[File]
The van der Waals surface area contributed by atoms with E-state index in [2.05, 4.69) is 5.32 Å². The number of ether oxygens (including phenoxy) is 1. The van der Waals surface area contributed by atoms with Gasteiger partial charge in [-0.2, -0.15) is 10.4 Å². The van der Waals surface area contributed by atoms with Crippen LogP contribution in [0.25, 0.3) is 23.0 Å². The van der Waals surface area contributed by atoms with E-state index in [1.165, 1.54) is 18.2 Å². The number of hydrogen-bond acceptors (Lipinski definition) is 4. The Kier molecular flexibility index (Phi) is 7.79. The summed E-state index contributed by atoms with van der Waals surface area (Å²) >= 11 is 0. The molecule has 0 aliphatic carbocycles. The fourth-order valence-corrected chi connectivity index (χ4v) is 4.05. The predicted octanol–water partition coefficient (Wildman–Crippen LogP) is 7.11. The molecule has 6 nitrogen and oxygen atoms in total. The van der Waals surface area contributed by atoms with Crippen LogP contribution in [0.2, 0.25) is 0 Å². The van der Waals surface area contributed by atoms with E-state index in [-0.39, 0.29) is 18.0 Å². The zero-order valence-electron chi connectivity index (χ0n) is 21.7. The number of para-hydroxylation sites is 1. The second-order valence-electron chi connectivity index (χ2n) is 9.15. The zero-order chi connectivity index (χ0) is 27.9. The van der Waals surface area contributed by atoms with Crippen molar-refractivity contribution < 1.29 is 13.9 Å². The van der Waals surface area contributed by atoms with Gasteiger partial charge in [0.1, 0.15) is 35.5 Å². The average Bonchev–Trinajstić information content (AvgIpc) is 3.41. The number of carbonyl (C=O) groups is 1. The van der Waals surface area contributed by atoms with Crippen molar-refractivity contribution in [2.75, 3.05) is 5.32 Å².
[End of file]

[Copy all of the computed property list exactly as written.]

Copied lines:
The van der Waals surface area contributed by atoms with E-state index in [2.05, 4.69) is 5.32 Å². The number of ether oxygens (including phenoxy) is 1. The van der Waals surface area contributed by atoms with Gasteiger partial charge in [-0.2, -0.15) is 10.4 Å². The van der Waals surface area contributed by atoms with Crippen LogP contribution in [0.25, 0.3) is 23.0 Å². The van der Waals surface area contributed by atoms with E-state index in [1.165, 1.54) is 18.2 Å². The number of hydrogen-bond acceptors (Lipinski definition) is 4. The Kier molecular flexibility index (Phi) is 7.79. The summed E-state index contributed by atoms with van der Waals surface area (Å²) >= 11 is 0. The molecule has 0 aliphatic carbocycles. The fourth-order valence-corrected chi connectivity index (χ4v) is 4.05. The predicted octanol–water partition coefficient (Wildman–Crippen LogP) is 7.11. The molecule has 6 nitrogen and oxygen atoms in total. The van der Waals surface area contributed by atoms with Crippen LogP contribution in [0.2, 0.25) is 0 Å². The van der Waals surface area contributed by atoms with E-state index in [-0.39, 0.29) is 18.0 Å². The zero-order valence-electron chi connectivity index (χ0n) is 21.7. The number of para-hydroxylation sites is 1. The second-order valence-electron chi connectivity index (χ2n) is 9.15. The zero-order chi connectivity index (χ0) is 27.9. The van der Waals surface area contributed by atoms with Crippen molar-refractivity contribution < 1.29 is 13.9 Å². The van der Waals surface area contributed by atoms with Gasteiger partial charge in [0.1, 0.15) is 35.5 Å². The average Bonchev–Trinajstić information content (AvgIpc) is 3.41. The number of carbonyl (C=O) groups is 1. The van der Waals surface area contributed by atoms with Crippen molar-refractivity contribution in [2.75, 3.05) is 5.32 Å².